A country, but not a nation

Czechoslovakia was a single country in 1945-1992 with ca. ⅓ Slovaks and ⅔ Czechs, but the Slovaks on the one hand and the Czechs on the other were formally and individually defined as its two separate, constituent národs, ("nations"). The country's politicians spoke of its people as "our two nations."

Národ and národnosť

While Slovak speakers do not realize it, their use of the word národnosť, based on the concept of národ, splits two ways.

On the one hand, any entry in the box národnosť has the same status as any other entry – "Slovak," "Rusyn," "Hungarian," "Romani (Gypsy)," "Czech," etc., are equal, each is the person's národnosť, "ethnicity."

On the other hand, outside of that context, the Slovaks are a národ inside Slovakia, while the Rusyns, Hungarians, Roma, Czechs, etc., are each a národnosť inside Slovakia – the word means "an ethnic minority" here.

2011 Census

Self-identification in Slovakia, národnosť (percent):

80.7 Slovak
8.5 Hungarian
7.0 no response
2.0 Romani/Gypsy
0.8 Rusyn/Ukrainian
0.6 Czech/Moravian

Surveys estimate that without prejudice against the Roma, about 7.5% of the population might identify as such, partly at the expense of the Slovak and Hungarian numbers.

Past application

As the concept spread in Central Europe, it led to the destruction of a number of lands and the creation of Italy and Germany on their ruins in the 19th century, and to the breakup of the Habsburg Empire (including the creation of Czecho-Slovakia) a few decades later. The decision by Britain and France in Munich in 1938 to place parts of Czecho-Slovakia under Hitler's rule was also based on that concept of a nation.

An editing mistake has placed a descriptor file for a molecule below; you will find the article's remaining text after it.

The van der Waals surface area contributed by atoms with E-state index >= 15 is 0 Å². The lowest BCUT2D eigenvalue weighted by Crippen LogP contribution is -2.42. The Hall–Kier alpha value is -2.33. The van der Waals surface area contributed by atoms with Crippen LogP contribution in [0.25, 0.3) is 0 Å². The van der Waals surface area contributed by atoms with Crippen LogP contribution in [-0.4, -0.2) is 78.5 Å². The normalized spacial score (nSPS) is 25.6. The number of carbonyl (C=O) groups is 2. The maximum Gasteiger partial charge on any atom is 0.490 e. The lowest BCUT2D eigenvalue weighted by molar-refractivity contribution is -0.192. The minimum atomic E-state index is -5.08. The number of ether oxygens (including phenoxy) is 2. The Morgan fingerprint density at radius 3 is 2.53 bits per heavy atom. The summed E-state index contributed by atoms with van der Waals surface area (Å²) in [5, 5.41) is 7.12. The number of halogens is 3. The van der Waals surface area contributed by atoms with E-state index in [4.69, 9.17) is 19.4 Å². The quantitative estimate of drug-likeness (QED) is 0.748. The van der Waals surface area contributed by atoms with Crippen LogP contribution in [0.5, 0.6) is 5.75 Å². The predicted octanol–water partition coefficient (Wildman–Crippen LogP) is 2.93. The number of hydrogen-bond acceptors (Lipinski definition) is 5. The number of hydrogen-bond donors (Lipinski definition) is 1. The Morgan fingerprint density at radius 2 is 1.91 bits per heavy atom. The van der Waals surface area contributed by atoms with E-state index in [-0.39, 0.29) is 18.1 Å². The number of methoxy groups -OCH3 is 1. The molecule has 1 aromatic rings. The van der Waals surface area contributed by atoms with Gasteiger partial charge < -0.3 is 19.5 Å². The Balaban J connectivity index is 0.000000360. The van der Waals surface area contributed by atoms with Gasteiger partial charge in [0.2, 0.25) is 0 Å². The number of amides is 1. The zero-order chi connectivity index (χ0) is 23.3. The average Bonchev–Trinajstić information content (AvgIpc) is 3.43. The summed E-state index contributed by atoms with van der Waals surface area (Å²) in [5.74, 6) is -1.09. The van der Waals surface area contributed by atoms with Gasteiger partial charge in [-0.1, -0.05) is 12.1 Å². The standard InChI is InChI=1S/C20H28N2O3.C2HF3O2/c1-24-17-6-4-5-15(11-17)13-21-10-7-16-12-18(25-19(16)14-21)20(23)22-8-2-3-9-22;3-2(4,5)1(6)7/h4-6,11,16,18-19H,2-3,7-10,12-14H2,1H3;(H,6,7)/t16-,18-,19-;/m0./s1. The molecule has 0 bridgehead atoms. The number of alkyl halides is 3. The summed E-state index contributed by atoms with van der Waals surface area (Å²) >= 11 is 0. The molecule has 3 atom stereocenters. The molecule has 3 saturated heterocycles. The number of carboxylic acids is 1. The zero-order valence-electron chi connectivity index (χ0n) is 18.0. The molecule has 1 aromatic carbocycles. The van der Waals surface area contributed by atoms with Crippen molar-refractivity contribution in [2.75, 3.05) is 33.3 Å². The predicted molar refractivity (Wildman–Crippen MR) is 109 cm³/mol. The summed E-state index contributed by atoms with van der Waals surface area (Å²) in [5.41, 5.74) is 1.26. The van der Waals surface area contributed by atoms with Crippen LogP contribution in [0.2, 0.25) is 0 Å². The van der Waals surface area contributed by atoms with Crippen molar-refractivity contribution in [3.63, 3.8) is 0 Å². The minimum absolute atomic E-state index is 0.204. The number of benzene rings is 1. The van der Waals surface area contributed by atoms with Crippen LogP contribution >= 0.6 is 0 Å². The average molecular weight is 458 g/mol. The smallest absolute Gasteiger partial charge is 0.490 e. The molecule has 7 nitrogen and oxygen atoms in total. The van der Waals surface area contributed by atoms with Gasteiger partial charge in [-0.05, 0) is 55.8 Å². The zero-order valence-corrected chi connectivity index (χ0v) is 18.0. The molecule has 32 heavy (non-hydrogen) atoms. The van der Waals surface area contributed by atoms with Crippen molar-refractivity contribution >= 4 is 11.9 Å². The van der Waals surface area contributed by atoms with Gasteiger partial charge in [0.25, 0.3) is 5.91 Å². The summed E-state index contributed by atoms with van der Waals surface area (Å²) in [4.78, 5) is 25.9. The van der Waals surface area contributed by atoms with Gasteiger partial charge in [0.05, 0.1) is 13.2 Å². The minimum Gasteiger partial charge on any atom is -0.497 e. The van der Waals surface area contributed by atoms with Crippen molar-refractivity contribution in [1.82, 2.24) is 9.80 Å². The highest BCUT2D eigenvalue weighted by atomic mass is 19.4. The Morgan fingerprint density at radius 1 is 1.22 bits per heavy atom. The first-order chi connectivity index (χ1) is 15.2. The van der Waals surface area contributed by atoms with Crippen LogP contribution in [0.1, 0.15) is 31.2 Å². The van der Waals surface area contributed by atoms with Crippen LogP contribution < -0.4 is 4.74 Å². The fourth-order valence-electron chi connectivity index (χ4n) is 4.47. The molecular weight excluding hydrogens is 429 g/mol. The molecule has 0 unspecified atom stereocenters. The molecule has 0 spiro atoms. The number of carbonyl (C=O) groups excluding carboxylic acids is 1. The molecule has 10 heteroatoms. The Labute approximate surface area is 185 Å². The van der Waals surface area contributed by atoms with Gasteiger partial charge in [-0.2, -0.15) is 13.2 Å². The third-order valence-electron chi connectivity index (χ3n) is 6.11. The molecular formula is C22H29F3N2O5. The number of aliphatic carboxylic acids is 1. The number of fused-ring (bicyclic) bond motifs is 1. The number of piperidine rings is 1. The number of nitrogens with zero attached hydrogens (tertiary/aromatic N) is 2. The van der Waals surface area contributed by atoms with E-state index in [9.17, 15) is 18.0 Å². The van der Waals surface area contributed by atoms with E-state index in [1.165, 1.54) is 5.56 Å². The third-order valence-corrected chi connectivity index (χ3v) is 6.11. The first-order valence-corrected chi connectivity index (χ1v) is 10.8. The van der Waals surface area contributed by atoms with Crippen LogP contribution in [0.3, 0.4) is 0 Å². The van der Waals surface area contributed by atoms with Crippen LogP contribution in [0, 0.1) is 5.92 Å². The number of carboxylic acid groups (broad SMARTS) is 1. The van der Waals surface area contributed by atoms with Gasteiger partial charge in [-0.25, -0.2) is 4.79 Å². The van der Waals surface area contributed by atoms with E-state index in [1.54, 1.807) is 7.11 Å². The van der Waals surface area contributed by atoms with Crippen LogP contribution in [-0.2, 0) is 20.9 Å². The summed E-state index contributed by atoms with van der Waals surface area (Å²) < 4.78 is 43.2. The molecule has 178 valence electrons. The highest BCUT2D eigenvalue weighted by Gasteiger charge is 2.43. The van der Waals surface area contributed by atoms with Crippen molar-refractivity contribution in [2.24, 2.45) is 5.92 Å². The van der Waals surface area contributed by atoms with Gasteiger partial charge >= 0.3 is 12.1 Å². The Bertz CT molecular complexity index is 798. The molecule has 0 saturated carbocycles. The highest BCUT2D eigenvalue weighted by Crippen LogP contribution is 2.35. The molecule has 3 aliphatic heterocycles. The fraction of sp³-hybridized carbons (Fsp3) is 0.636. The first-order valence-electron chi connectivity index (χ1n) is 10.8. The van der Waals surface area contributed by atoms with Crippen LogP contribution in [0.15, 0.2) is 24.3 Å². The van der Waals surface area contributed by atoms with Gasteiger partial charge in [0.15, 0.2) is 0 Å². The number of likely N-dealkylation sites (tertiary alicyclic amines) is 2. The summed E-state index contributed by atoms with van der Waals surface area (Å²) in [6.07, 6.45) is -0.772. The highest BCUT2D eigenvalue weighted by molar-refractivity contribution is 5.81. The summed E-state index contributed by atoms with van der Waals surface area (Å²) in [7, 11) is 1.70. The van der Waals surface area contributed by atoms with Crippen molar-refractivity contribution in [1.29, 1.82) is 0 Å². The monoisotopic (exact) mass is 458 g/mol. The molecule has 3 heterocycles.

Emotional appeal

The words národ as well as the English nation have a distinct emotional appeal by comparison to phrases like an ethnic population, a people, a linguistic group.

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Activists, politicians reach for the former rather than for the latter, which is another reason why the words národ and nation keep being used as translations of each other, while an English rendition of národ as, e.g., an ethnic group, is seen as indecorous by Central Europeans.

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Národ in a former Slovak church, McKeesport, PA

From Slovak to English

Like the concepts and words themselves, the boxes for občianstvo and národnosť become puzzling when translated to English, e.g., in a work permit application to be filled in by an American. The citizens of Slovakia see no problem, an ethnic Slovak and an ethnic Hungarian will enter:

Citizenship: Slovakia
Nationality: Slovak

Citizenship: Slovakia
Nationality: Hungarian

To streamline matters, an American may opt to enter:

Citizenship: U.S.A.
Nationality: American

The box "Nationality" does not reflect any legal status, has no legal consequence.

Latin match

The English word nation was adopted from the Latin natio based on "be born," and the Slovak (Central European) národ, with the root rod-, "give birth," is based on a translation of the same Latin word. That, along with the older English and European use of nation in a sense closer to "a people, race, ethnic group," is a main reason why the two rather incompatible words in modern Slovak and English came to be used as translations of each other.